I'm crushing on fall, hard. There's so much seasonal produce and I want to cook with all the things! Anguel jokes that I'm the cheapest date because my ideal night is a trip to get groceries and then an evening of playing in the kitchen. Funny enough, our first date was literally in the grocery store. I didn’t tell him how much this pleased me at the time – because I'd figured that clearly the way to ensure there's no second date is to admit you have an undying love for produce and that grocery shopping is one of your favorite activities.
For that first date, it was Anguel who suggested we cook dinner together. He wanted to impress me with his "epic cooking skills". He also had no idea how much I loved to cook. Or that I was decent at it. At that point, his specialties included egg sandwiches, bruschetta and… frozen pizzas. But, for this evening, he was going to wing it and make pad thai – for the first time. Recipe? Nawh.
He still insists the grocery shopping part was planned, but I suspect it had more to do with the fact that he hadn't been grocery shopping in weeks. I still remember spending 15 minutes in the ethnic aisle as we stared at shelves of bottled sauces. At that point I realized "epic cooking skills" was a generous assessment. This Bulgarian dude was no stir fry master. While I have to honestly say this was one of the worst pad thai dishes I've ever had, it was also the one version I wouldn't trade in for the world. And since Anguel will eventually read this: Thanks for making it, I'll always remember it, but please don't make me eat it again.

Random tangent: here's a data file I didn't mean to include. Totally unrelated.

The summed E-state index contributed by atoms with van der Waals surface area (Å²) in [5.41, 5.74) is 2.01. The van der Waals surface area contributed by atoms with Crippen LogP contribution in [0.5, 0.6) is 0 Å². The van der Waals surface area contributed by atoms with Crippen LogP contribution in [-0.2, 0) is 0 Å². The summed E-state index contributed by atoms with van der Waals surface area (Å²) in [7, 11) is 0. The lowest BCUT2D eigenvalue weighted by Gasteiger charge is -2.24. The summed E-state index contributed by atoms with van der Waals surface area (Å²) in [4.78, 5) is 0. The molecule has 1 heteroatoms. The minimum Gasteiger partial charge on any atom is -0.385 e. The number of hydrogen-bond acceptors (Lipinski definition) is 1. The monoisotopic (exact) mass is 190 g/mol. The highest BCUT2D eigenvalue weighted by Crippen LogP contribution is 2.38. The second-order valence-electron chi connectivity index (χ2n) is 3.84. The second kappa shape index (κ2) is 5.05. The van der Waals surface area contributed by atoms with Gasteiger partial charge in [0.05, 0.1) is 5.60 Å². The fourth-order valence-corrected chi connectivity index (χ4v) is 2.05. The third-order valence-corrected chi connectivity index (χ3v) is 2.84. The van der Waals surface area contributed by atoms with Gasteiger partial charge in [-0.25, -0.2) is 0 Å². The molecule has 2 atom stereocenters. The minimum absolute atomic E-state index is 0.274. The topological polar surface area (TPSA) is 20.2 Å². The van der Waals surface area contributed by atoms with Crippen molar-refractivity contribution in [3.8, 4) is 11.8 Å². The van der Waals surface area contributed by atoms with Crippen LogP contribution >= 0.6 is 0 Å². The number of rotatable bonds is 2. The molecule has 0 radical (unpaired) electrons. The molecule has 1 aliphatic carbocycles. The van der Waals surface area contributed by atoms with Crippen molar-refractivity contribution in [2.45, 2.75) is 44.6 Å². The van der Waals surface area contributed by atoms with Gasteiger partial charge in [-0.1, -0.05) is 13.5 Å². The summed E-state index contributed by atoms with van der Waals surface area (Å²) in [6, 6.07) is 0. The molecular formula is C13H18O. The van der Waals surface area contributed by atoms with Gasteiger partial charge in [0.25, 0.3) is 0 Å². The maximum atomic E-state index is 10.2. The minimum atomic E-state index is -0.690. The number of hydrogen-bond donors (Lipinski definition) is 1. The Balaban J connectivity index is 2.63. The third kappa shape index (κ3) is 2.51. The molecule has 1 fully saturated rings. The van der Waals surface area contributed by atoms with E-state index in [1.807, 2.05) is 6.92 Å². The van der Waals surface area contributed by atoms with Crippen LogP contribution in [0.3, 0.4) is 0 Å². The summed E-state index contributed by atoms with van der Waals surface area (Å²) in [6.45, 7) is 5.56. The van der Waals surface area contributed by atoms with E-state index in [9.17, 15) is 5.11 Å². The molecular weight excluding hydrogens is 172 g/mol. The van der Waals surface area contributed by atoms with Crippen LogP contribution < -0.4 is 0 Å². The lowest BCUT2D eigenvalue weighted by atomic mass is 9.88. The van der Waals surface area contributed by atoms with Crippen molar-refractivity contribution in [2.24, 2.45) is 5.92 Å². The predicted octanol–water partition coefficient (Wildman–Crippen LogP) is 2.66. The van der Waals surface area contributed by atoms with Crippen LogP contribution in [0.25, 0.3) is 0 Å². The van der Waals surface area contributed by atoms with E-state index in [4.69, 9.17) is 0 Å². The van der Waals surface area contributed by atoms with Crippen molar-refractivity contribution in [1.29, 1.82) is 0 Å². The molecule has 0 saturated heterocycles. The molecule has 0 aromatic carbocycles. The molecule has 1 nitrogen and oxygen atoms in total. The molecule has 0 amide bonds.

Over the years, I'm happy to report that some things have changed. Anguel is no longer a clueless cook – in fact, he's actually a pretty impressive one. And he's never since tried to feed me another pre-made Asian sauce. One thing definitely hasn't changed: our love for grocery shopping and cooking together.
This dish came about during one of our many trips to the store. We'd heard persimmons were on sale, so we piled into our old car and headed out on a mission. Normal people would buy a few and be on their merry way. Not us. We bought twenty. Did I tell you, we love persimmons?